MLB Ballpark Showdown: Rogers Centre vs Marlins Park


Jul 1, 2014; Toronto, Ontario, CAN; A general view as a Canadian flag is unfurled across the outfield for Canada Day before the game between the Milwaukee Brewers and Toronto Blue Jays at Rogers Centre. Mandatory Credit: Peter Llewellyn-USA TODAY Sports

It’s day 2 of our baseball road trip. Today we tackle the only baseball team left in the great up north, the Toronto Blue Jays. The Rogers Centre was opened in 1989 to not only house baseball, but a multitude of sports and events. Seeing as this is a baseball site, let’s just talk about the baseball aspect of it. Welcome to this edition of MLB Ballpark Showdown: Rogers Centre vs Marlins Park.


The Outside Look:

The outside is nothing really spectacular to write about. Marlins Park you can see miles away driving down I-95; it is clearly the centerpiece of Little Havana. The Rogers Centre gets lost in the skyline of downtown Toronto. When you do get up close and personal to the Rogers Centre, it has a bit of a Marlins Park look to it (I should say Marlins Park has a Rogers Centre look to it since it was built first). Despite it getting lost in the bustle of downtown Toronto, up close the Rogers Centre is a beautiful site.


The Inside:

To me the inside of the Rogers Centre feels more like a convention center than a baseball park. With Marlins Park you know you are at a ball park. Even other parks which have bells and whistles that try and distract you from the game, you still have the feeling you are at a baseball game. As soon as I walked in the Rogers Centre felt more like I was at a Comic Con than a baseball game. This was not because the fans were dressed up, but because of the feel of the building itself. That being said I’m not going to lie, I would love to stay in one of the rooms in the hotel attached to the Centre. It’s pretty cool that some rooms you can watch a baseball game from your window.


The Home Run Statue:

There is none so that gives it a plus.


The Roof:

The roof was open! I’ve been to countless Miami Marlins home games and the only time I have seen the roof was open for a game was during Opening Day 2012. Now I am a big fan of the roof being close in sweltering Florida, unless it’s a beautiful night, but this is Canada! In September! I was freezing in Detroit but only wore shorts and a jersey to this game thinking the roof would be closed. Well it turns out it was a nice night in Toronto and didn’t get that cold so they kept the roof open. It was great to watch a baseball game under the stars and got a chance to see the skyline. Also, my friend that I hung out with during the game said that the only reason the roof was open was because R.A. Dickey pitches better when it’s open. I’m glad it wasn’t a cold night!

The Skyline:

What a site to see. What hurts the Centre from the outside helps it on the inside. The spectacular skyline of Toronto is seen in all its glory from inside the Centre. Well at least from my seat. We were in the upper deck. The CN Tower is the crowning jewel of this site to behold.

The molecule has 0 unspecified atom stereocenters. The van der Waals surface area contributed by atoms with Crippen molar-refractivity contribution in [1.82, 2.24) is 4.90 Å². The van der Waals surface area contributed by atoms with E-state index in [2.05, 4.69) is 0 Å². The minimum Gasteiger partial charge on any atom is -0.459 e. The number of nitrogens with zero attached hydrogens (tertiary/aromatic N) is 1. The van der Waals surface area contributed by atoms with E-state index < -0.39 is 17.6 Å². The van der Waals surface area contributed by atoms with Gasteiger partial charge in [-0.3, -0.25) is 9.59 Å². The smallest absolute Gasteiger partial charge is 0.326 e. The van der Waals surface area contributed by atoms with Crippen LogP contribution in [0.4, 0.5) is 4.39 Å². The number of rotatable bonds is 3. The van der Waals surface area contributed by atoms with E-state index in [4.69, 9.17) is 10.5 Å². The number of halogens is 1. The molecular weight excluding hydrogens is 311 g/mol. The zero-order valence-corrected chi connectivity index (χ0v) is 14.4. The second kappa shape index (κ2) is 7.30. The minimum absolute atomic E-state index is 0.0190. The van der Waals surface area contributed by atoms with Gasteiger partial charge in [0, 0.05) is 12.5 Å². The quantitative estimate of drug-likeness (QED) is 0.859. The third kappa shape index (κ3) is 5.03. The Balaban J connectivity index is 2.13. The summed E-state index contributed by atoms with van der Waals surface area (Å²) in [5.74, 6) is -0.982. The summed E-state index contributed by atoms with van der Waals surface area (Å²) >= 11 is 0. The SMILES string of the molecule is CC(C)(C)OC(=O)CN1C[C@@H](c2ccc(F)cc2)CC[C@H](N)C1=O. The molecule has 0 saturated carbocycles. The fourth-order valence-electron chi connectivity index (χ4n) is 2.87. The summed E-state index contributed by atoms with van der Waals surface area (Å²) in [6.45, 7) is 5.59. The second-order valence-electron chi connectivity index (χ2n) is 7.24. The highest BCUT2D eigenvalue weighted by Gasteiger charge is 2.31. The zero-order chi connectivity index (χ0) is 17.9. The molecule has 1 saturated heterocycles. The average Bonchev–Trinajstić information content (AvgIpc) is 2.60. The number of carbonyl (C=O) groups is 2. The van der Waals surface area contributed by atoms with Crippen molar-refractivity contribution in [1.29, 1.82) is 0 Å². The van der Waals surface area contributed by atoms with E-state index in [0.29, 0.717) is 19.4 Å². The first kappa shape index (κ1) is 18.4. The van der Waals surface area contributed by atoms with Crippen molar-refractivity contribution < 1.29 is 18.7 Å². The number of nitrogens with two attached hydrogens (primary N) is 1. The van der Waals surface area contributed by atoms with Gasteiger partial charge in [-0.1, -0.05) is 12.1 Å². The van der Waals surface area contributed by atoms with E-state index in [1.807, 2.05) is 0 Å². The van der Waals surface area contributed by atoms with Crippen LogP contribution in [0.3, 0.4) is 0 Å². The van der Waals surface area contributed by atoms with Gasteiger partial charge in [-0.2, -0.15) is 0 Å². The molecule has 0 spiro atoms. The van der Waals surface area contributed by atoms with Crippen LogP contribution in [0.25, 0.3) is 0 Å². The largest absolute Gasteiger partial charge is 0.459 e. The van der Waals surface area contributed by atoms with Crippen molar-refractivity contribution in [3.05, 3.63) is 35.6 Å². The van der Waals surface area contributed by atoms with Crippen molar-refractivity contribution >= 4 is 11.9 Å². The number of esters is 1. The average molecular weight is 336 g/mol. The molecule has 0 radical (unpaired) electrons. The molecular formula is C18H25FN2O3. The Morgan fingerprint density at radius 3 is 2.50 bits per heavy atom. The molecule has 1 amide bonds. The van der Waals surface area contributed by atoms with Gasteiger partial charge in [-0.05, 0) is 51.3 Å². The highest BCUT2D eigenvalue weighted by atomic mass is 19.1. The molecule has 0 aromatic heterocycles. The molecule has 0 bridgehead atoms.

Variety of Food:

With a place as big as the Centre I was surprised that it was hard to find something unique and different to eat. They had your typical hot dogs, burger, and chicken so it wasn’t anything special. They did have a Budweiser section which looked like just another BBQ place. The Centre did have sushi, although it was pre packaged.

The Must Have Food Item:

They did have one food item which, while maybe not that interesting in it of itself, has a very iconic name- poutine. Yea I never heard of it either until my trip to the Centre. What is it? It’s French fries, gravy, and cheese curds. Everyone at the Centre told me I needed to get the poutine, so I did. Was it bad? I’ve had worst ball park food, but it was just average fries with an average gravy. Is it better then Marlins Park Cuban Sandwich? Nope. Would I get it again? Yes and no. I wouldn’t get that poutine, but they did have many different kinds of poutine. I guess I’ll just have to make another trip back and see more baseball and become more versed with poutine.



Only if you figured out a way to get the pass code from the hotel that the WI-FI is connected to could you access the WI-FI at the Centre. If not there is no WI-FI.



Here is where things get fun. In my Comerica post a few days ago I wrote that I felt far from the field. In the Centre I was in the 500 sections which were further up from where I sat in Comerica; but I felt closer to the field. Here is what I can only think is the difference. Marlins Park and Rogers Centre are both meant to be close stadiums and therefore give an illusion that you are close to the field because there is no mass opening or airiness like Comerica has. The Centre felt like Marlins Park.

Overall I liked the Rogers Centre! It is a must see if you are traveling to baseball parks, especially next year when the Marlins stop in for a visits.  Join me later this week when we hit up the final stadium on this trip, Nationals Park. Until next time… Let’s Go Marlins.